Consumers Plan to Use Mobile Phones for Holiday Shopping

59% of mobile consumers plan to use their mobile phone for holiday shopping and planning holiday celebrations, not including making phone calls. That’s a huge jump over 2009, when the number was only 25%.

The numbers come from the October 2010 U.S. Mobile Consumer Briefing, which was conducted on behalf of the The Mobile Marketing Association and it’s even further proof that mobile marketing is on the rise.

Of those who expected to use their phone to faciliate shopping, 64% said they’re check their phone before going to a store, but only 12% said it would be in response to a  TV, billboard or newspaper ad. What are they using the phones for? To search for locations where a gift is sold and to compare prices were the two most common responses.

Google Adds Instant Previews to Search Results

Google is now more instant than ever before thanks to a new feature called Instant Previews. Now, when you skim a list of Google search results you have the option of turning on a preview of the webpage. To do this, you simply click the magnifying glass beside any result. Once it’s toggled on, all of the previews will appear as you skim down the page.

In addition to showing a snapshot of the website, it sometimes pulls out a quote from the page. I thought it was only doing this with blogs, but I can’t find a pattern to which sites have highlighted text and which don’t.

It’s The Customer Experience, Stupid!

Back in 1992, George Bush Sr. was considered unbeatable in the US presidential race due to major successes in foreign policy developments, such as the ending of the Cold War and the Persian Gulf War.  However, recession was hitting hard so James Carville, then Bill Clinton’s senior campaign manager, got the team to rally around the team the slogan “It’s the economy stupid!”  In doing so, they focused on what was most important in the minds of the voting public – the economy.  The strategy paid off.  Clinton went on the win the presidency and Monica Lewinsky became a household name!  But I digress…

Android OS Smartphones Show Dramatic Year Over Year Increase

At the risk of seeming hypocritical (don’t worry it’s not the first time and won’t be the last time, just ask my wife) I am going to look at some research and make a big deal out of it.

First, it comes from Gartner, which gives some measure of reassurance that there is an impartial bend to it. I say some reassurance because you can never be sure. Second, it’s about the ongoing Android v. iOS battle that promises to heat up more if Verizon does indeed get its own iPhone in 2011. Here’s the data I am referring to:

Ask.com Throws in Towel on Search Development

Ask.com is always an interesting subject when it comes to search engines. Every once in a while the IAC property will announce another iteration of itself, advertise it for a while then go away until we see the anemic search share numbers each month where we don’t even mention their ‘share. It’s been denounced as an arbitrage play in the past. The latest version of the ‘search’ entity is it’s Q & A approach started in July.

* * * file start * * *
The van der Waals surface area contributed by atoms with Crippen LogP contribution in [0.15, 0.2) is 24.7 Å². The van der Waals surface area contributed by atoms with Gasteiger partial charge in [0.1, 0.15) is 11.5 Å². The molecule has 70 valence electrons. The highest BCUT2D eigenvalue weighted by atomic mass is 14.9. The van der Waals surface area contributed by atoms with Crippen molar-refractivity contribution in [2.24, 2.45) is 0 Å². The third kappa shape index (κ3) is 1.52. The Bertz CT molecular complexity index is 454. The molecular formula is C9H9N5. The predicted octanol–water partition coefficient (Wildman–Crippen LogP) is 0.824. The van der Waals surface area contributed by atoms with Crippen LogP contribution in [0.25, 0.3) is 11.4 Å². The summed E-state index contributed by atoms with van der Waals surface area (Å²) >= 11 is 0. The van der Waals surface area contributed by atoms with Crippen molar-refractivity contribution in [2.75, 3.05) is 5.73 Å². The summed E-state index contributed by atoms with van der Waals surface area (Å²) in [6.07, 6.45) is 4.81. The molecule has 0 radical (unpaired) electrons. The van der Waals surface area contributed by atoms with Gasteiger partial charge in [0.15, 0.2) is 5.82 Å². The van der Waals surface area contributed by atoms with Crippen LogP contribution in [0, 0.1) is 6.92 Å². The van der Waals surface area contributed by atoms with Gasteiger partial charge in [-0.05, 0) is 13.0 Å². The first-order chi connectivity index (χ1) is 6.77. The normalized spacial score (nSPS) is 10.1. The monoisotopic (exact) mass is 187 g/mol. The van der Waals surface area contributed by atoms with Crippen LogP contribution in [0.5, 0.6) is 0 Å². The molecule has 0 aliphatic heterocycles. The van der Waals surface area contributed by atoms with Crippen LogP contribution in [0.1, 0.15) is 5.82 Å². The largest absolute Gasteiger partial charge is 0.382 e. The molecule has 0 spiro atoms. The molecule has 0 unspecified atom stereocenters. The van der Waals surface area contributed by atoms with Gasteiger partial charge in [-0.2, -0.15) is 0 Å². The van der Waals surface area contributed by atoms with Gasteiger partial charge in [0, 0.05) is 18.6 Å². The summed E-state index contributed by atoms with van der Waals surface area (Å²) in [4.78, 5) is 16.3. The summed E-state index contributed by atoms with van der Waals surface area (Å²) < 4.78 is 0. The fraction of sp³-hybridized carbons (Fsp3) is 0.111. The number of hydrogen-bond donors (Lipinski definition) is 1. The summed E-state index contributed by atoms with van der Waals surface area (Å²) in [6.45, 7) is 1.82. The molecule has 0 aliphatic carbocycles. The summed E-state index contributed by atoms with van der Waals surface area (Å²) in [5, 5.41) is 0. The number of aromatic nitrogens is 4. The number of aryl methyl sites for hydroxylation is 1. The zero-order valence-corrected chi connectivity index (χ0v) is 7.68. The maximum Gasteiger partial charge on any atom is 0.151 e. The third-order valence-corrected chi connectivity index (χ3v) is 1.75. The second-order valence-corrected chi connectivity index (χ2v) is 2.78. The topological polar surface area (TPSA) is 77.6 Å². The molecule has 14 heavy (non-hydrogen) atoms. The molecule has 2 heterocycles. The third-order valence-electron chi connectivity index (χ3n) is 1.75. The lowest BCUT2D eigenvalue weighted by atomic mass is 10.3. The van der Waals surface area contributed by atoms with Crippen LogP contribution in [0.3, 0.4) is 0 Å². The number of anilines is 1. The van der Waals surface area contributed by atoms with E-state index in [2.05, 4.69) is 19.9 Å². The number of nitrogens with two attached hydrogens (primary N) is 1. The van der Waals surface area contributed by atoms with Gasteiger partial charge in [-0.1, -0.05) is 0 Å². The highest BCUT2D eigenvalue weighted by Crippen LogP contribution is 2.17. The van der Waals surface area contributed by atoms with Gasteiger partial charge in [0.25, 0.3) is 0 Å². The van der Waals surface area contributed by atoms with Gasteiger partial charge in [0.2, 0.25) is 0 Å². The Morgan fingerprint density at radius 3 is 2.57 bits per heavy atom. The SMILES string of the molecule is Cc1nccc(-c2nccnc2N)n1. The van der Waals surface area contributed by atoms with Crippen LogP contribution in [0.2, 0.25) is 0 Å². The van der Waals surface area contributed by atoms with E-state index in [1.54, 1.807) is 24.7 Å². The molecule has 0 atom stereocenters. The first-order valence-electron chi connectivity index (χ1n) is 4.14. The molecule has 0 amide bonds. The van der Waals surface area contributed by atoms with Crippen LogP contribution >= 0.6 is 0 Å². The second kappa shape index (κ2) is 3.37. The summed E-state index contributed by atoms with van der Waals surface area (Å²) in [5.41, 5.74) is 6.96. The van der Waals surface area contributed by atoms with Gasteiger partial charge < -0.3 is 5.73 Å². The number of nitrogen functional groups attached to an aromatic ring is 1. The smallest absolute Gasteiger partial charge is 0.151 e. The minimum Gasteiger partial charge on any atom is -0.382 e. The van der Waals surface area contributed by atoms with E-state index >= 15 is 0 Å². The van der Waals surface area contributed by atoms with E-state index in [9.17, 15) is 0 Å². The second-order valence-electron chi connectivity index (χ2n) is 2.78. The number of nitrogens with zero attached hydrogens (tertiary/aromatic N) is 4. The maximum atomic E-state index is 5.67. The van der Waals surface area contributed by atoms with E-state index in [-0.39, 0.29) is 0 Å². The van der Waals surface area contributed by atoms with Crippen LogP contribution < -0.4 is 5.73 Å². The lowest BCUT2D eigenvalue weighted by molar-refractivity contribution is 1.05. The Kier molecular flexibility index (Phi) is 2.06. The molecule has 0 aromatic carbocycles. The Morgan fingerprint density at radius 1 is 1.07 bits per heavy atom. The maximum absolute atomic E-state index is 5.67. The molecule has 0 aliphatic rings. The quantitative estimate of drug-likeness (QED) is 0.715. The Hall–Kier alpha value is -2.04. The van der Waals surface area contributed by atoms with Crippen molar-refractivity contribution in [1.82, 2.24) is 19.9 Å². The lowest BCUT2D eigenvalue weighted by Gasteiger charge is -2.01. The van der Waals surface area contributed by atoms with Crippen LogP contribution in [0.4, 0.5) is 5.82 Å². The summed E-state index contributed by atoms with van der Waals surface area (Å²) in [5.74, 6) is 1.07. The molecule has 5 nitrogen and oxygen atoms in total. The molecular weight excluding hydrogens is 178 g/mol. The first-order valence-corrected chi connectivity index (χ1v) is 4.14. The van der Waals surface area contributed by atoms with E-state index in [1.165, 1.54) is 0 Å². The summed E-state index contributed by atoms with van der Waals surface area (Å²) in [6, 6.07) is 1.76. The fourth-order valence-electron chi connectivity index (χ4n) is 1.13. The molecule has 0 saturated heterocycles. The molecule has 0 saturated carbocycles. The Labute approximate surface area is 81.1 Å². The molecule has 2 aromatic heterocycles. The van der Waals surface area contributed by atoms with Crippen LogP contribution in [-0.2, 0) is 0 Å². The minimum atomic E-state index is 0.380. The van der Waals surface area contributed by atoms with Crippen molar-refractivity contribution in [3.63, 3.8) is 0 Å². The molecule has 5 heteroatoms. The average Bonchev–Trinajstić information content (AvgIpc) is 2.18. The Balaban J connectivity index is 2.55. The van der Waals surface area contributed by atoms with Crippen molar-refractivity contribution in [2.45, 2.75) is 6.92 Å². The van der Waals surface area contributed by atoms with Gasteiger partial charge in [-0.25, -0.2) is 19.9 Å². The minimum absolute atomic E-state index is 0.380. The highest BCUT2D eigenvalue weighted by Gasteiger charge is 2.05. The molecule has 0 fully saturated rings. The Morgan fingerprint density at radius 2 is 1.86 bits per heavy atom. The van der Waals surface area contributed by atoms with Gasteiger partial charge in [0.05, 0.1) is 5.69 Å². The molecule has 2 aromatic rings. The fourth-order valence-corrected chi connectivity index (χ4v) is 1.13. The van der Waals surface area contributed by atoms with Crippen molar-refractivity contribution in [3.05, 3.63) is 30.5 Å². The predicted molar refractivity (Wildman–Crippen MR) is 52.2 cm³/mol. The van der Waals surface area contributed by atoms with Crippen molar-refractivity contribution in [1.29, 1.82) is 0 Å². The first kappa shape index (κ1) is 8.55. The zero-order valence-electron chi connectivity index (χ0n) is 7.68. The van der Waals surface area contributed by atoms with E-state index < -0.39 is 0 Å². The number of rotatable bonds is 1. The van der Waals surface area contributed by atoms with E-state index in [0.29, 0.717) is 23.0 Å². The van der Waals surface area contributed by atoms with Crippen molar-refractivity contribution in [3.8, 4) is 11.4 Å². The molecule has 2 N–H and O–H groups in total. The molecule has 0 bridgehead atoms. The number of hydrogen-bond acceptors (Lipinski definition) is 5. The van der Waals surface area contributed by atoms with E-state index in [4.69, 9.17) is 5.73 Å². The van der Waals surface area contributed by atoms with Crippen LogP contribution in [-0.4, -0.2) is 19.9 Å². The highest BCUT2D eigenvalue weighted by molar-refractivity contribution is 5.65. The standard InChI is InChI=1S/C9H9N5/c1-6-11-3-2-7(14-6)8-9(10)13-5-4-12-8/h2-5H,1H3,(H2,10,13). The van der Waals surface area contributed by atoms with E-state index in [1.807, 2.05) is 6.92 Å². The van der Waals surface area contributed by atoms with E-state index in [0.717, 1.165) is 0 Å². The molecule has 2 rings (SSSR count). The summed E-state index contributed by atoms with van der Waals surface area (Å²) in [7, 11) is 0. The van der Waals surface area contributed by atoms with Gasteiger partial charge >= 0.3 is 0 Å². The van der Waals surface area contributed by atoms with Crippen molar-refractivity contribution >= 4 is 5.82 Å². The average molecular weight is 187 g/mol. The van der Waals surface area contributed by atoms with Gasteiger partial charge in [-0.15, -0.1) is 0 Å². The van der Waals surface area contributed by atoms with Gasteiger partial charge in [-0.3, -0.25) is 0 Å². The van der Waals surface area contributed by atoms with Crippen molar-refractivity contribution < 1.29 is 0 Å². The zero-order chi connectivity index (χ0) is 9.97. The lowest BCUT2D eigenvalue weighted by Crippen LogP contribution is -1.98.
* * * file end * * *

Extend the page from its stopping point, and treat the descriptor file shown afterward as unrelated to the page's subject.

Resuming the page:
However you slice up Ask.com these days it appears as if search engine developer is now off the table.

Bloomberg reports

Ask.com, the Internet search engine that media mogul Barry Diller acquired for $1.85 billion to compete with Google Inc., is cutting 130 engineering jobs and conceding much of its search business to competitors.

TV Ads Don’t Equal Big Sales for Online Products

You’re the author of a book on how to turn kitchen waste into cash and you want to spread the word. So what do you do? Why not invest in a snazzy TV commercial to play on the Food Network or during Pawn Stars. This is your audience, foodies who love to treasure hunt! But author Joel Comm says don’t waste your money because despite all the hype, TV ads are not the stuff dreams are made on.

It goes back to the early days of TV, when Ralph and Norton demonstrated the Handy Housewife Helper and Lucy proclaimed that Vitameatavegamin was so tasty, too! For years, sitcoms have taught us that a single TV commercial can result in an avalanche of sales which generally left our TV hero struggling to meet the demand with comical results.  In reality, a TV commercial is just another tool in the tool kit and not always the best tool for the job.

Consumer Online Brand Interaction: Satisfied or Indifferent

Marketers are constantly looking for the silver bullet, the holy grail or the big kahuna, if you will, that can truly define just how much interaction people are actually having with their brands online.

What are people looking for? Are they are truly interacting or are they just serial “Likers”? This is a question that will nag everyone in the marketing game for as long as this game is being played because in the end the only way to gauge a person’s engagement is to measure their sentiment and that’s going to always be elusive.

In efforts to define this interaction we turn to studies like the one just completed by the Cone Media and brought to our attention by the Center for Media Research. The chart below comes from the report called “2010 Cone Consumer New Media Study”. I have added to it in case you didn’t notice.